Divine Immersion: The Experiential Art of Nick Dong

Published on Jun 9, 2021

Artist Nick Dong meditating in Heaven

USC Pacific Asia Museum is pleased to announce Divine Immersion: The Experiential Art of Nick Dong. In recognition of the COVID-19 pandemic and the massive loss of life and systematic degradation of Asian American belonging, artist Nick Dong leverages the power of experiential art, grounded in Buddhist spirituality as a vehicle to nurture healing and engender a connection to oneself and others.

Taiwanese-American and Oakland, CA-based artist Nick Dong (b. 1973) identifies as a 21st-century continuation of Wen-ren, the Chinese cultural lineage of intellect-scholars. Each work is a quest for self-evolution, a vehicle for sharing philosophy. By carefully integrating scientific and handcrafted components, supernatural movements, light, sound, and interactive strategies, Dong’s artworks produce a fully immersive event, only complete when the viewer activates it with their energy. Dong formulates his work to be incomplete without the viewer. He hopes each work ignites an encounter that opens up new perspectives about each other and the world and illuminates the beauty in our broken places, thus creating space for hope and healing.

Converging his training as an artist and engineer with thousands of years of the Buddhist tradition, 21st-century technology, Dong’s work nourishes the transformative potential of this moment — toward human wholeness, imperfections encouraged and included.

Divine Immersion: The Experiential Art of Nick Dong will feature five experiential works:

Exploring the concept of gravity and playing with perception and reality are themes in Dong’s sculptures from his Divine Moments series. For this body of work, he collaborates with composers to create original soundtracks for each object. With the help of engineers, he incorporates levitation technology, programming the sculptures to create a choreographed performance.

The kinetic sculpture, soundscape titled Immersion, tunes the attention of the visitor to listening. Taking a seat on one of the meditation mats provided, each visitor is invited to explore quiet as presence — not an absence of sound but an absence of noise, an opportunity to take in the world and find presence and peace through their ears.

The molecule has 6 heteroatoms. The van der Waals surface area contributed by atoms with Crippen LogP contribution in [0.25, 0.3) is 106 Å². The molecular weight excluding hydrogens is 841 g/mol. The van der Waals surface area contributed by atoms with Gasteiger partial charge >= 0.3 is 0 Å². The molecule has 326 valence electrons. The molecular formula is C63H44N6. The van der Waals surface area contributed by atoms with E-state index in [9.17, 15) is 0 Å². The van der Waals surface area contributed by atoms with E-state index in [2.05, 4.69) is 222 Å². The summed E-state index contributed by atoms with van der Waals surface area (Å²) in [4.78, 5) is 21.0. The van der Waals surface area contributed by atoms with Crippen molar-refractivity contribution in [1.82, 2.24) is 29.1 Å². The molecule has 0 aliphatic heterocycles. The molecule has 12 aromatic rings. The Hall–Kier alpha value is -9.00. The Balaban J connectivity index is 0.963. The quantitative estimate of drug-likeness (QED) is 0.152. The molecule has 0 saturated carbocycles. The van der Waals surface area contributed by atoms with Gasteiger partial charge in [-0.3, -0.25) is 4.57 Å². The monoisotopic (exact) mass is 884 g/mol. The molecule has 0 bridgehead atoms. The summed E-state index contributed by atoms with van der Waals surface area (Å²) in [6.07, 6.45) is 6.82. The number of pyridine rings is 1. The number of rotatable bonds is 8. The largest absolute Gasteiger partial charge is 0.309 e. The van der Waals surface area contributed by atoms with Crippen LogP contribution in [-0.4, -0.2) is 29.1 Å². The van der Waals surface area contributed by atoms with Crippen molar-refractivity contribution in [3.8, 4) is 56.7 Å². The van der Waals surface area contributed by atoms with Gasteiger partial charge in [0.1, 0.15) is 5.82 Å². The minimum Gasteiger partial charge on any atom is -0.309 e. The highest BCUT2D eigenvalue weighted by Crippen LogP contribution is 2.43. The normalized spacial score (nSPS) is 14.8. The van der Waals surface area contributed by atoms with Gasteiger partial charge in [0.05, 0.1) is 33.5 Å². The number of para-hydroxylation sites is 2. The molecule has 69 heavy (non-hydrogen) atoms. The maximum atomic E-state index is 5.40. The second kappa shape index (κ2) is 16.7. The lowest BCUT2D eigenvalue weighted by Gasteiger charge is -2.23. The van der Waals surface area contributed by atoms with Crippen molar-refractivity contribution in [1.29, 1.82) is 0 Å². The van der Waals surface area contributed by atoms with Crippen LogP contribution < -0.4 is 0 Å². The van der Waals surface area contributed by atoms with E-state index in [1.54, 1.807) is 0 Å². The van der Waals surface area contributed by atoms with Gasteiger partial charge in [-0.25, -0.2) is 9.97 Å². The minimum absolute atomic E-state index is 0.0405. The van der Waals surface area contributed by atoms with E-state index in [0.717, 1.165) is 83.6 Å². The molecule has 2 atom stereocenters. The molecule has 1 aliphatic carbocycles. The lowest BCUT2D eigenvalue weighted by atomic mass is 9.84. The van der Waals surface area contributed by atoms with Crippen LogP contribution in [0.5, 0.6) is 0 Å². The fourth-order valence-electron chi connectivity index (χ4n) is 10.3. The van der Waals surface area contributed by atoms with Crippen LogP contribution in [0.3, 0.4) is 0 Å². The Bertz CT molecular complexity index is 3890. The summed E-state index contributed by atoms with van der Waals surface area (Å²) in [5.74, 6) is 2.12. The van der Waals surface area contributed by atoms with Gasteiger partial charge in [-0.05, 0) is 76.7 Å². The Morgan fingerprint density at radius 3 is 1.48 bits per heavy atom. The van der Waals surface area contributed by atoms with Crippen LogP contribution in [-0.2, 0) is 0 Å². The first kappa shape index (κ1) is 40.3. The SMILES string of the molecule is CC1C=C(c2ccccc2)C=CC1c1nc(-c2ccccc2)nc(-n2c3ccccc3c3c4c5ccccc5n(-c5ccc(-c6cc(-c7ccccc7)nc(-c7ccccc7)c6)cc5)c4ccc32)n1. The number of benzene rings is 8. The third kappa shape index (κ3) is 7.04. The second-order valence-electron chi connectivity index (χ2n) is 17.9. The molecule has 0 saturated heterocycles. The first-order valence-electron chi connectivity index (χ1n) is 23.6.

In Becoming Horizon, the visitor is immersed in an experience of kinetic sculpture, dancing light, and music. Considering the Big Bang theory as a point of departure, Dong is inspired by the ethereal events that created the universe: from its beginning as a small, hot, dense point to the explosion and rapid expansion of space, and ultimately, the formation of matter into our current galaxies.

Heaven transports visitors to a place where their earthly accomplishments, fears, pressures, and material belongings fall away. This is a heaven that welcomes all, and all are welcome. Heaven asks visitors to not ponder this as a place but reflect on it as a heavenly state of being, a state of the heart.

The Mendsmith Project is a live-crafting social service project to engage an audience and bring positivity to grief. Dong asks visitors to the exhibition recovering from a loss to bring two jewelry pieces or other small objects of personal significance to be “mended,” one belonging to the visitor and one belonging to the visitor’s loved one. During the scheduled consultation, Dong will ask the visitor to share their story. Through his artistic metalsmithing process, Dong will draw the beauty and joy of the object representative of the visitor’s memories to embrace new possibilities. The community member leaves with a new mended piece to remember forward. The Mendsmith Project will take place from Thursday, July 15 to Sunday, July 25. To apply to participate in the Mendsmith Project, please fill out the form here. Limited spots are available.

Nick Dong 董承濂 was born in Taipei, Taiwan, and resides in Oakland, CA. He is a conceptual metalsmith, mixed-media sculptor, and socio-commodity engineer whose artistic practice rests at the intersection of spiritual inquiry, social healing, science, and a myriad of arts media. He received his BFA from Tung-Hai University in Taiwan and his MFA in metalsmithing and jewelry from the University of Oregon. He has taught at California College of the Arts in Oakland, Chu-Jai-Jao Specialty High School in Shanghai, Musée Tomo in Tokyo, Mart Tiller in Taipei, Gallery FLUX in San Francisco, and the University of Oregon in Eugene. Dong’s work has been exhibited nationally and internationally at Mercury 20 Gallery, Oakland; San Francisco Museum of Craft + Design; Kunstbanken Museum, Norway; and MOCA Taipei, Taiwan, among others. In 2012, Nick Dong presented a site-specific installation at the Renwick Gallery of the Smithsonian American Art Museum. In 2016, Dong completed a large-scale installation for the Asian Art Museum in San Francisco.

Divine Immersion: The Experiential Art of Nick Dong is made possible with funding and support from the Taiwan Academy and the Pasadena Arts Alliance.

Learn more at pacificasiamuseum.usc.edu.

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